Mark Twidell, Executive Director of the Australian Solar Institute, spoke recently with EcoGeneration’s Sally Commins about the concentrated solar thermal research projects.
Mark Twidell, Executive Director of the Australian Solar Institute, spoke recently with EcoGeneration’s Sally Commins about the concentrated solar thermal research projects being undertaken at the Australian National University and CSIRO, as well as the future of the solar thermal industry in Australia.
What are your thoughts, as the Executive Director of the Australian Solar Institute (ASI), on these new solar thermal projects at the ANU and CSIRO?
I think they’re very progressive and exciting. They’re both looking at addressing some of the fundamental issues that are required to be dealt with in order to reduce the cost of solar thermal electricity. Increasing state temperatures and new storage technologies are both critical parts of what the technology needs to deal with in order to be successful in the future, so to that extent, it is very exciting.
The ASI has contributed quite significant funding to the five concentrated solar thermal (CST) projects at the ANU and CSIRO. Does the ASI see a commercial future for such projects?
Very much so, we wouldn’t have funded them if we didn’t. The commercial success of solar thermal is all about being able to operate in a marketplace, and to do that it needs to lower its cost. Any project that is addressing a fundamental issue that will result in lower cost, we think has got commercial viability.
What are the top two steps that the solar thermal industry needs to take to be cost-competitive with traditional energy generation, or indeed other clean energy technologies?
It is a combination of technology and deployment. The CST industry needs to continue to address the technology of higher temperature and lower field cost. So that’s the cost of the mirror or the cost of the dish or the cost of the reflecting device.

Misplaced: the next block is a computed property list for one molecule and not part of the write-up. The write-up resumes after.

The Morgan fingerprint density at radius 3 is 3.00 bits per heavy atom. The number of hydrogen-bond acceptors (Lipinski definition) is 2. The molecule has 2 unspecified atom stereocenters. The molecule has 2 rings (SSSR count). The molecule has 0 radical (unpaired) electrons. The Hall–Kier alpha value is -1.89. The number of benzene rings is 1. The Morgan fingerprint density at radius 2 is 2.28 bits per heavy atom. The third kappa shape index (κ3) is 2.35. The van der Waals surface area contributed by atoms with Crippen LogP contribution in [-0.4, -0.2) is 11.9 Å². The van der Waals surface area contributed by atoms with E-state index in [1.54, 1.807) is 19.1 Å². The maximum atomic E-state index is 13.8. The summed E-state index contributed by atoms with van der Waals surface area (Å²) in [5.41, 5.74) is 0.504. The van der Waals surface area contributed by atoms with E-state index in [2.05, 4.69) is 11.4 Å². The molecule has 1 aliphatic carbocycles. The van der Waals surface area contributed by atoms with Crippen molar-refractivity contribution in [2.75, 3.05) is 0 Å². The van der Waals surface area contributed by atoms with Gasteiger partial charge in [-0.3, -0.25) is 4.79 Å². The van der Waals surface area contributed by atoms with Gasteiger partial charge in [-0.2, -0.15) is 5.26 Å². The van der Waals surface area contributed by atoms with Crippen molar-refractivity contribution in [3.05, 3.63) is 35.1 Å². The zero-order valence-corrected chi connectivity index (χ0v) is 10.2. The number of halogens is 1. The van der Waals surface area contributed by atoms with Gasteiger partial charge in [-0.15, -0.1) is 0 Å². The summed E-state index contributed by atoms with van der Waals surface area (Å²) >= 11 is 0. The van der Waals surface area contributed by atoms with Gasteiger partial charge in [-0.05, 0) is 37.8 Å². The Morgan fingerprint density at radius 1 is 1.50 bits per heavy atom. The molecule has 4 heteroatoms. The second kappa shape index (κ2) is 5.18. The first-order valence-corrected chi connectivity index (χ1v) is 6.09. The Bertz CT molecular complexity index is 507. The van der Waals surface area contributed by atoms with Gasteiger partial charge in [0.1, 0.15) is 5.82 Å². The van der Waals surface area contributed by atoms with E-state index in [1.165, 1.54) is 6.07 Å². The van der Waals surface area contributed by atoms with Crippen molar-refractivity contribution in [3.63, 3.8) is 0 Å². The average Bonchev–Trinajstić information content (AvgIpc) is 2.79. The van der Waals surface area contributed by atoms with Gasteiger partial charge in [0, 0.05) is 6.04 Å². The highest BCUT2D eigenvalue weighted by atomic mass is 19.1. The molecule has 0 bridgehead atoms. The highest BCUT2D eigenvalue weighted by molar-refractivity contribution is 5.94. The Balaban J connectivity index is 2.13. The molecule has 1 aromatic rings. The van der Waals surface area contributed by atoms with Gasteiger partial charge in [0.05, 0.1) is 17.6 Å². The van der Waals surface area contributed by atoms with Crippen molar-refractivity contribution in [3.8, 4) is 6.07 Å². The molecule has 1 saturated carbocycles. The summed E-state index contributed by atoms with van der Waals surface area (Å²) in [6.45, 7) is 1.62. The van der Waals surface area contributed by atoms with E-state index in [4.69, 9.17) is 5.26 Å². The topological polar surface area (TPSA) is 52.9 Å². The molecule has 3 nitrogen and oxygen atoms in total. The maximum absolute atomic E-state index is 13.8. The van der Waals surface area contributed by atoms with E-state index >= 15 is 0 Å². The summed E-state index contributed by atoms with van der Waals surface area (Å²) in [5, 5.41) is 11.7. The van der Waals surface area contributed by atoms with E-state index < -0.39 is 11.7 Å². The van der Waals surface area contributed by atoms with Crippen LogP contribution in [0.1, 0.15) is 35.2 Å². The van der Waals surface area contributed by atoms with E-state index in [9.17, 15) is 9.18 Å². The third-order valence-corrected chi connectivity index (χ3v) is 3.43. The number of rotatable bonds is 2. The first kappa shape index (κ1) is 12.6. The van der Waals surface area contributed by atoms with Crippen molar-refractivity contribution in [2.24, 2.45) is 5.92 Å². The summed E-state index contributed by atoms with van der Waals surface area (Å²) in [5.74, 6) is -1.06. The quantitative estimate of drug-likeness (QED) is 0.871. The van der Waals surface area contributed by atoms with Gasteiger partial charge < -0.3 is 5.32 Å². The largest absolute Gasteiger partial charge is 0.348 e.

There are two things that the solar thermal industry needs to look at. The first thing is working on developing the technologies that will lower cost, increase temperature, improve solar field cost, and improve the receiver technology (that is the device that actually receives the concentrated light). There are a number of companies that the ASI is supporting, and a number of different technologies that the ASI is supporting in that area.
The second thing is learning by doing. One of the ways of making something lower cost is to do it twice, do it three times, and so on. This is where the solar thermal industry needs to look for applications that make economic sense, and then use those applications as places to go down the learning curve through deployment experience.
Do you see a future for the large-scale deployment of solar thermal farms across Australia, particularly in light of the recent proposed carbon pricing mechanism announced by Prime Minister Julia Gillard?
The answer to the first question is yes – solar thermal has got huge potential across Australia. It needs to start in places that make most economic sense, which in many cases is in locations that are currently running on diesel generation. Many remote communities and mining industries are currently running on diesel generation and they’re operating in desert areas where there is lots of sun.
If we can develop and demonstrate technologies that operate in those environments we will see the industry grow. A project that we’re funding at the CSIRO involves air-cycle technology, so there is no water involved. So that’s an excellent technology for desert environments where water isn’t required.
What a price on carbon does is it sends a signal to the market that investment in low carbon technologies that have cost reduction opportunities could be a good thing. And so it’s really important that investment enters the marketplaces to finance projects that underpin the research and development. A signal that investment in low emissions technologies is the way of the future is very important.
What has been the greatest achievement of the solar thermal industry in the past five years?
I think what the solar thermal industry has done in Spain is fantastic. They have taken advantage of a very generous policy environment, and that policy environment has had to adjust because it was costing Spain too much money. Having said that, the solar thermal industry has really taken advantage of that generous policy environment to start to show what the technology can deliver at scale.